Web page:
CLASSROOM

Helping students feel special

For the third year in a row, students at a Bethlehem Area School District elementary school benefited from the kindness of both ArtSkills and the Kids in Need Foundation receiving backpacks filled with school supplies. This year students at Lincoln ES were the recipients. ArtSkills manufactures arts and crafts supplies and ArtSkills creative director and partner Michele Demsky said it’s all about “passing it down, paying it forward and giving back.” “All kids deserve the same chances and this levels the playing field,” Demsky added. Photo: With festive balloons decorating the school stage behind her, Lincoln ES Principal Benita Draper tells students that their assembly has a special surprise. More photos on our Facebook page.

By Dana Grubb

 

SPORTS

’Pates stun Emmaus

Is there anything real in the world anymore?

 In the history of Freedom football there have been many great and dramatic moments, and it is either tomfoolery or naive to take a single game, a single great play, a single great win and say, ‘this is it, this is the greatest win in the history of Freedom High School football.’

But on Oct. 12, at East Penn School District Stadium, Freedom definitely had a great and dramatic moment. After 48 minutes and then some of glorious field combat between two quality high school programs, the scoreboard in the south end zone stated the cold, hard facts — Freedom 32, Emmaus 31.

By Stephen Althouse

 

FOCUS

Bach Choir opens season

Having a Grammy-Award-winning classical pianist play at the Bach Choir of Bethlehem’s opening gala concert resonates personally for Bach Choir artistic director and conductor Greg Funfgeld. “As a young man, I would regularly attend concerts in New York City where I had the privilege of hearing Peter Serkin play,” Funfgeld says. “His performance of Beethoven’s ‘Fourth Piano Concerto’ was one of the greatest musical experiences of my life.”

By Kathy Lauer-Williams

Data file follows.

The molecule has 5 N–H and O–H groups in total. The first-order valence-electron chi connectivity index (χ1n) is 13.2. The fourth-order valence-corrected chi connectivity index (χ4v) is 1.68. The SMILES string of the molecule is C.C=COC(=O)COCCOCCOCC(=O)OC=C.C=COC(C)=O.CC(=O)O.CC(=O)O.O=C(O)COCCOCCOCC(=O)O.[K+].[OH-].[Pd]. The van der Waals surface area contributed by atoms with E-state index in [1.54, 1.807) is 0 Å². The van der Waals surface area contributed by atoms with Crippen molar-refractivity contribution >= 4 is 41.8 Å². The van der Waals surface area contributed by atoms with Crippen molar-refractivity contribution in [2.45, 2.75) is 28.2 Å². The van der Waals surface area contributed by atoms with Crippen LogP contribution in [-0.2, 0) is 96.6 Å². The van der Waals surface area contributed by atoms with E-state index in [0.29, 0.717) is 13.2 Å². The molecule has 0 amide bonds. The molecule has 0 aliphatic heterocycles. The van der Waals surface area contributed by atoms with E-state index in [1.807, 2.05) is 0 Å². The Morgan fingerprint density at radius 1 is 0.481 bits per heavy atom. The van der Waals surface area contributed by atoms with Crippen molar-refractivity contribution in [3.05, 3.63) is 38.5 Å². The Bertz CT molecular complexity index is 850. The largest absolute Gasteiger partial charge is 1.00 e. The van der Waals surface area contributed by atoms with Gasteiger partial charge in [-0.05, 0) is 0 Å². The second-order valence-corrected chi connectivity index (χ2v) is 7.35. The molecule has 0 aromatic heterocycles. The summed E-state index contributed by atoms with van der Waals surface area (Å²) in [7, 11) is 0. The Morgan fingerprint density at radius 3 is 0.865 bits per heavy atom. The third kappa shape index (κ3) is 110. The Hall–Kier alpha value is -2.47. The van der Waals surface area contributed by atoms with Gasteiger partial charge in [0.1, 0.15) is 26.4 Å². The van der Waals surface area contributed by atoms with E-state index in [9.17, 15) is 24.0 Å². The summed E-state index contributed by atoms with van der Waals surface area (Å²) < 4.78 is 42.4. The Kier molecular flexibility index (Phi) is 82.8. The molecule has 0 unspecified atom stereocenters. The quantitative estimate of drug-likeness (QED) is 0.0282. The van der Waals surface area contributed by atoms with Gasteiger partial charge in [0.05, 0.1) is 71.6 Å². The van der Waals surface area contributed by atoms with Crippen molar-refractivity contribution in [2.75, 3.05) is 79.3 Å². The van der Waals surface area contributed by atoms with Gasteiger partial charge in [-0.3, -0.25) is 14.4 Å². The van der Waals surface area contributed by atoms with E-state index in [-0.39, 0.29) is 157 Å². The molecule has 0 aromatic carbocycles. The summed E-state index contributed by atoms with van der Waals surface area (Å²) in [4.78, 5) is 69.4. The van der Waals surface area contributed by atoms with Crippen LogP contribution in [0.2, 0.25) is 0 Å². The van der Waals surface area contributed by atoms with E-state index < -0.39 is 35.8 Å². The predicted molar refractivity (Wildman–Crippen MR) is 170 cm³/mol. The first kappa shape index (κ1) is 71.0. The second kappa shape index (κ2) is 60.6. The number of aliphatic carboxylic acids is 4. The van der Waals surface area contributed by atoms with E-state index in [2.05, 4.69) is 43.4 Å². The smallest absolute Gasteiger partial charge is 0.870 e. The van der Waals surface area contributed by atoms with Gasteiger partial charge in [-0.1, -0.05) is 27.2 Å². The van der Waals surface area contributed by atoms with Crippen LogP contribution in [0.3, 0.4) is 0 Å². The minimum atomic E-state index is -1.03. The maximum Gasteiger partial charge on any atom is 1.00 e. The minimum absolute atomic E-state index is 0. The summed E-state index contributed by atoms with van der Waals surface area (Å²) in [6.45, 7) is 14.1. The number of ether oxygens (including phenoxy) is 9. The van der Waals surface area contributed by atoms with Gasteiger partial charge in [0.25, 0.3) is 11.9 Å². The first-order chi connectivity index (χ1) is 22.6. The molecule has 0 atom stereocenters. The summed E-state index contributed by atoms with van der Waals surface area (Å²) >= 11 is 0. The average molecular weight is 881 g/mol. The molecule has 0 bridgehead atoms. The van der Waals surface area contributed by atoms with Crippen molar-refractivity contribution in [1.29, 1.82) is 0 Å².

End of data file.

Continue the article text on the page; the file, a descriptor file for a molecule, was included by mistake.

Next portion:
OTHER STORIES

Another view: North Side 2027

Bethlehem: Company seeks zoning exception

Hanover Township: Peddling, soliciting ordinance proposed

Lehigh County: Male bison transferred from Trexler

Lehigh Valley: Nothstein weathers false claim, sues

Northampton County: McClure says taxes to remain unchaged

Northampton County: Ken Kraft going to jail?

Student profiles – Alexandra Hutchinson – Liberty/BAVTS

High school news – BAVTS notes

 

WEEKLY FEATURES

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Police logs

Area obituaries

Center for Animal Health and Welfare

Volunteers

 

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Tuesday, October 9, 2018


October 10, 2018

COVER STORY

Kaiser ‘House of Horrors’ marks 17th year

On the last weekend of September, Jeff Kaiser is spotted mowing in between all of the displays at his family’s annual Halloween ‘Kaiser’s House of Horror’s’ at the corner of North Boulevard and Lafayette Avenue in northeast Bethlehem. All that remains to ready the exhibit before it opens Oct. 1 are the electrical connections. Kaiser, his mother Janet, sister Jennifer Yeakel and a few friends had been working since before Labor Day to get everything ready for what has become an October and Halloween tradition now in its 17th year. Photo: Jeff Kaiser kneels among some of the original gravestones that were crafted from the slats of a waterbed frame.

By Dana Grubb

 

LIVING BY FAITH

A dad’s perspective

Her original plan was to teach in Montana for a few years and then apply back this way as an experienced teacher, but she now calls Montana “home” and is thinking about purchasing a house.

As much as it scares me, I may have to live with this adjustment for the long term. But if my baby girl can manage this, I guess I’ll have to “man-up” and accept it myself. So Mom and I, too, are living by faith, that this is the right place for Cari to be. Photo: The third time around was a charm for the Stoves family. Father Jim Stoves with Carina in the hospital not long after her birth.

By Jim Stoves

 

BETHLEHEM PRESS

Starting our 14th year